In 1940, representatives of the American Association of University Professors and of the Association of American Colleges (now the Association of American Colleges and Universities) agreed to a statement known as the 1940 Statement of Principles on Academic Freedom and Tenure. Part of it states: Professors should “speak or write as citizens, they should be free from institutional censorship or discipline, but their special position in the community imposes special obligations. As scholars and educational officers, they should remember that the public may judge their profession and their institution by their utterances. Hence, they should at all times be accurate, should exercise appropriate restraint, should show respect for the opinions of others, and should make every effort to indicate that they are not speaking for the institution.” One would think this means that professors ought to think carefully about what they say and how they treat students but apparently this is not always the case.

There is also a Statement on Professional Ethics adopted in 1966 which speaks to the responsibilities of professors. Part of the statement says that professors “accept the obligation to exercise critical self-discipline and judgment in using, extending, and transmitting knowledge.” Furthermore, it goes on to state that professors should, “demonstrate respect for students as individuals and adhere to their proper roles as intellectual guides and counselors. Professors make every reasonable effort to foster honest academic conduct and to ensure that their evaluations of students reflect each student’s true merit. They respect the confidential nature of the relationship between professor and student. They avoid any exploitation, harassment, or discriminatory treatment of students.” This statement dictates the ideal but what is the reality? What happens when a professor abuses his power and does not respect their student? Often times, nothing. That student learns to deal with it, drops the class, drops out of college, and/or moves on with life. This is process can be very damaging. We should expect more from professors.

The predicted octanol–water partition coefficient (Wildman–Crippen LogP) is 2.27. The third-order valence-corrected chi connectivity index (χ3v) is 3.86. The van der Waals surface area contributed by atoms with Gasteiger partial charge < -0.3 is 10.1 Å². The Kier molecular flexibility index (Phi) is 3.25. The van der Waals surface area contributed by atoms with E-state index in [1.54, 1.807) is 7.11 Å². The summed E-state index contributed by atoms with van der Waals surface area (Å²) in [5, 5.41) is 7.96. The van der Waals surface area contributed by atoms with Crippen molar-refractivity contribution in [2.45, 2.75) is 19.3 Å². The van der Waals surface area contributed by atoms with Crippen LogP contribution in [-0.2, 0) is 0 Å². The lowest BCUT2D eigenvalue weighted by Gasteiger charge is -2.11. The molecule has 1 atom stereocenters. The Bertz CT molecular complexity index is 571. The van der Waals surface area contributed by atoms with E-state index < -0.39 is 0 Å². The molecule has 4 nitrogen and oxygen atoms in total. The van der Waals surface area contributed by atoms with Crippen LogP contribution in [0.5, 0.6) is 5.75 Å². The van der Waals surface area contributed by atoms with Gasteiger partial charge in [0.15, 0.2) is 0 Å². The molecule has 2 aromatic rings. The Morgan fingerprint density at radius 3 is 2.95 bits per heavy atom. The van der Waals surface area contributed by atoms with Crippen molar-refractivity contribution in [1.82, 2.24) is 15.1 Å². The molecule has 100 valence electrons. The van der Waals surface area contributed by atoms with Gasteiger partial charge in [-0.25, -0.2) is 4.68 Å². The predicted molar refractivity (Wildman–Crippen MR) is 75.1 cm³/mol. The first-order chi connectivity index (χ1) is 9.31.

If professors have an ethical duty to treat students with respect why is it they get away with mistreating them? Why is it that a professor can grade any way he likes, even if it meets no reasonable standard? Why is it that a professor can be a dictator in the classroom instead of a collaborator, a mentor, a supporter, and an encourager? Why is it that unless a professor is discriminating against and/or harassing a student based on race, sex, etc. there are no formal ways to address the student’s concerns? What ever happened to a professor being a teacher—someone who inspires a person to want to learn and helps them to learn better? We need to reclaim standards and quality of teaching as well as adopt new standards for faculty conduct. If our school had such a policy, professors would be held accountable to not only proper instruction and grading, but in the way they do it and the way they convey information and communicate with students.

In a university community, it is not only the students who need to maintain appropriate respect for others. Faculty must also be held to the same standard of civility. A professor must be a professional in every sense of the word and hold that professional standard in all interactions with their students. We must reject the notion that students must bend to the will of their professors, give in to all their demands, and kowtow to them. Accepting this type of environment creates an inherently imbalanced and coercive relationship between professor and student that can easily lead to abuse. Professors need checks and balances to ensure they do not abuse their power. The values and vision of our university demand we use collaboration, effective communication, and that the academic environment is inclusive and student-centered. There is no ethical excuse for a lack of a Faculty Code of Conduct—only resistance to changing the status quo from those that like it the way it is.